Engineering Probability Exam 3 solution  Tues 20180508
Name, RCSID: W. Randolph Franklin, frankwr
OK to give the formulas w/o working them out.
Rules:
 You have 80 minutes.
 You may bring three 2sided 8.5"x11" papers with notes.
 You may bring a calculator.
 You may not share material with each other during the exam.
 No collaboration or communication (except with the staff) is allowed.
 Check that your copy of this test has all nine pages.
 Each part of a question is worth 5 points.
 You may cross out three question parts, which will not be graded.
 When answering a question, don't just state your answer, prove it.
Questions:

You toss two coins. Each comes up heads half of the time. However, for some funny reason, they both come up heads together, or both come up tails together. Intuitively, they not independent. This question is to prove that from the definition of independence.
P[HT] = 0. However P[A=H] = P[B=T] = 1/2, so P[HT] != P[A=H]P[B=T]. That's the def of not independent.

This time, you toss three coins, A, B, and C. These are the probabilities:
P[TTT] = P[THH] = P[HTH] = P[HHT] = 0
P[TTH] = P[THT] = P[HTT] = P[HHH] = 1/4
My notation is that TTH means that coin A is tails, coin B tails, and coin C heads. Etc.

Are the individual coins fair (i.e., heads half the time)?
P[A=H] = 0+0+1/4+1/4 = 1/2 so fair. Ditto B and C.

Are coins A and B independent?
P[A=H,B=H] = 1/4, good. P[A=H,B=T]=1/4, good. P[TH] = 1/4, good. P[TT] = 1/4, good. Yes independent.

Are all 3 coins independent?
P[HHH] = 1/4 != P[A=H]P[B=H]P[C=H] = 1/8. Not independent.


This question is about a continuous probability distribution on 2 variables.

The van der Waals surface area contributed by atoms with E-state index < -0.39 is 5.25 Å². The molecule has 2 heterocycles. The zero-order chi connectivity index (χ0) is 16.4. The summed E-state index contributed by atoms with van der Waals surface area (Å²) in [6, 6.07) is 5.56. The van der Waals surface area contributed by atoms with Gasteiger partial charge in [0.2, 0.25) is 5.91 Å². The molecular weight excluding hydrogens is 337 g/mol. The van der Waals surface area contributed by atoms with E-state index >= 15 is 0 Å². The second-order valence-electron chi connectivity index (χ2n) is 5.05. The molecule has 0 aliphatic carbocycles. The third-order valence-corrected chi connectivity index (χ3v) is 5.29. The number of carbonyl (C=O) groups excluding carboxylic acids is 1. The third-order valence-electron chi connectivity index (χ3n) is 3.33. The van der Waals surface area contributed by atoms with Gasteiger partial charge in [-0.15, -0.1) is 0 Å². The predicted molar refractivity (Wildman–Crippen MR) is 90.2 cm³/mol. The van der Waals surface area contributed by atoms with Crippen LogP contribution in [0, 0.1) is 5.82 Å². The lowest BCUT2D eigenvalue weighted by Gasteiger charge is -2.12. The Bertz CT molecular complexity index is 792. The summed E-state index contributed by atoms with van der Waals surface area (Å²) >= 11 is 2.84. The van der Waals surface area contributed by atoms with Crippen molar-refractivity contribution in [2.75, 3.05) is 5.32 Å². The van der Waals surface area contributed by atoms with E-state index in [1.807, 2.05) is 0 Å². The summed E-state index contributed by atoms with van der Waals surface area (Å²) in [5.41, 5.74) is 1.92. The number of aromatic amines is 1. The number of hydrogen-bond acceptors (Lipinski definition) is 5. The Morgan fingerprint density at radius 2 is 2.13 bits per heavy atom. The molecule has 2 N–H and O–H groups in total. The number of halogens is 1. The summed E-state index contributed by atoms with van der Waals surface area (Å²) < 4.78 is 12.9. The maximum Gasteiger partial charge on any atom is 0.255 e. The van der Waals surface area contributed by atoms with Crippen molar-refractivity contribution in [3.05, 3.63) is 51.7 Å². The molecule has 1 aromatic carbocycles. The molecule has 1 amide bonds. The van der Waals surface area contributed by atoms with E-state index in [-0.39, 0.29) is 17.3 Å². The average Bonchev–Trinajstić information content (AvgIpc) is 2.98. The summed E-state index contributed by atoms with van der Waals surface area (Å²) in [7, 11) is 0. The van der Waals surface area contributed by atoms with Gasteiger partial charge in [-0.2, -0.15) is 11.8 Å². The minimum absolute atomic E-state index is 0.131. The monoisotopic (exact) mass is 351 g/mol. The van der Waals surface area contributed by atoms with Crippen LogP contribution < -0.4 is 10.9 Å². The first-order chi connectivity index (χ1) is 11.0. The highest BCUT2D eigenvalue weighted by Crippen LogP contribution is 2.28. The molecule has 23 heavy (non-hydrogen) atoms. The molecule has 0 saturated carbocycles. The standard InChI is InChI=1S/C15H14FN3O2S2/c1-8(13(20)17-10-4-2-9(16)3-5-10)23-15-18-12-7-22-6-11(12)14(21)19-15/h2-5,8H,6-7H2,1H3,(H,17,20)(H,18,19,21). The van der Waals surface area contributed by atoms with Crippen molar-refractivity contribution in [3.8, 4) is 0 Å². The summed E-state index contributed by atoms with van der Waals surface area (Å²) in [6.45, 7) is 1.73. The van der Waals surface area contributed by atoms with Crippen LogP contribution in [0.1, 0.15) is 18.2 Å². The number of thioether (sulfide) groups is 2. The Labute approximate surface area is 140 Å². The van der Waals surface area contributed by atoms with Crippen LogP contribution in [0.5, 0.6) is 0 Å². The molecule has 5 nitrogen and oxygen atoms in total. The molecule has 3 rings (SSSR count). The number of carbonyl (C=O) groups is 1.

$$f_{XY}(x,y) = \begin{cases} c x y & \text{ if } (0\le x) \ \& \ (0\le y)\ \& \ (0\le x+y \le 1) \\ 0 & \text{ otherwise}\end{cases}$$
The nonzero region is the triangle with vertices (0,0), (1,0) and (0,1).
c is some constant, but I didn't tell you what it is.

What is c?
$\int_0^1\int_0^{1x} xy\ dy\ dx = 1/24$ so $c=24$

What is $F_{XY}(x,y)$?
$$F_{XY}(x,y)=\begin{cases} 0 & \text{ if } x\le0 \cup y\le0 \\ 1 & \text{ if } x\ge 1 \cap y\ge1 \\ 6x^2y^2 & \text{ if } 0\le x \cap 0\le y \cap x+y\le1 \\ (\int_0^x\int_0^{1x} + \int_0^{1y}\int_{1x}^y + \int_{1y}^x\int_{1x}^{1x_0}) (12x_0y_0 dy_0dx_0) & \text{ otherwise}\end{cases}$$
The last case above splits the nonzero integration region into two rectangles and a triangle.
It's also acceptable to draw a figure and say something intelligent w/o being explicit about all the details.

What is $f_X(x)$?
$f_X(x)= \int_0^{1x}f_{XY}(x,y) dy = 12x(1x)^2$
Note that $\int_0^1 f_X(x)=1$, which is correct.

Are X and Y independent?
$f_X(x)=12x(1x)^2,f_Y(y)=12y(1y)^2,f_X(x)f_Y(y)\ne f_{XY}(x,y)$
No.

What is $P[X\le Y]$ ?
$\int_0^1\int_0^{\min(x,1x)} f_{XY}(x,y) dy\ dx$. However, since $f_{XY}(x,y) = f_{XY}(y,x)$, $P[X\le Y]=1/2$

Define a new random variable $Z=X+Y$. What is $F_Z(z)$?
$f_Z(z) = \int_0^z f_{XY}(x,zx) dx = 24\int_0^z x(zx)dx$ for $0\le z\le 1$
$F_Z(z) = \int f_Z(z)dz$

What is $E[X]$?
$\int_0^1 xf_X(x)dx = 2/5$

What is $COV[X,Y]$?
E[XY] = $\int_0^1\int_0^{1x}xyf_{XY}dx dy=8\int_0^1x^2(1x)^4 dx, E[X]=E[Y]=2/5$, COV[X,Y]=E[XY]E[X]E[Y]. You don't have to work through the math.

What is $\rho_{X,Y}$?
$\sigma_X=\sigma_Y= E[X^2]E[X]^2$
$\rho_{X,Y}=COV[X,Y]/(\sigma_X\sigma_Y)$

What is $f_Y(yx)$?
$f_Y(yx)=f(x,y)/f(x) = 12xy/(4x^3) = 2\frac{y}{x^2}$

What is $E[Yx]$?
Integrate the above over $y$ to get $x^{2}$


Compute $$\int_0^\infty e^{x^2} dx$$ .
Consider $\sigma=1/\sqrt{2}$. Working a little, this will give $\int_0^\infty e^{x^2} dx=\sqrt{\pi}/2=0.886$. It was also ok just to use a calculator.

What is the legal range for a correlation coefficient?
1 to 1

What is the variance of the sum of 100 independent variables, each of which is N(0,1)?
100.

You have 10 independent random variables. Each is uniform on [0,1]. What is the expected value of the max?
Let $W=\max(X_i). F_W(w)=w^{10}. f_W(w)=10w^9.E[W]=10/11.$

You toss 10 independent fair coins, one after the other.

What is the expected total number of heads, given that the first 5 coins came up heads?
The last 5 coins do not depend on the first 5. So the expectation is 7.5.

What is the probability of the total number of heads being 10, given that the first 5 coins came up heads?
1/32

End of exam 3, total 90 points (considering that 3 questions aren't graded).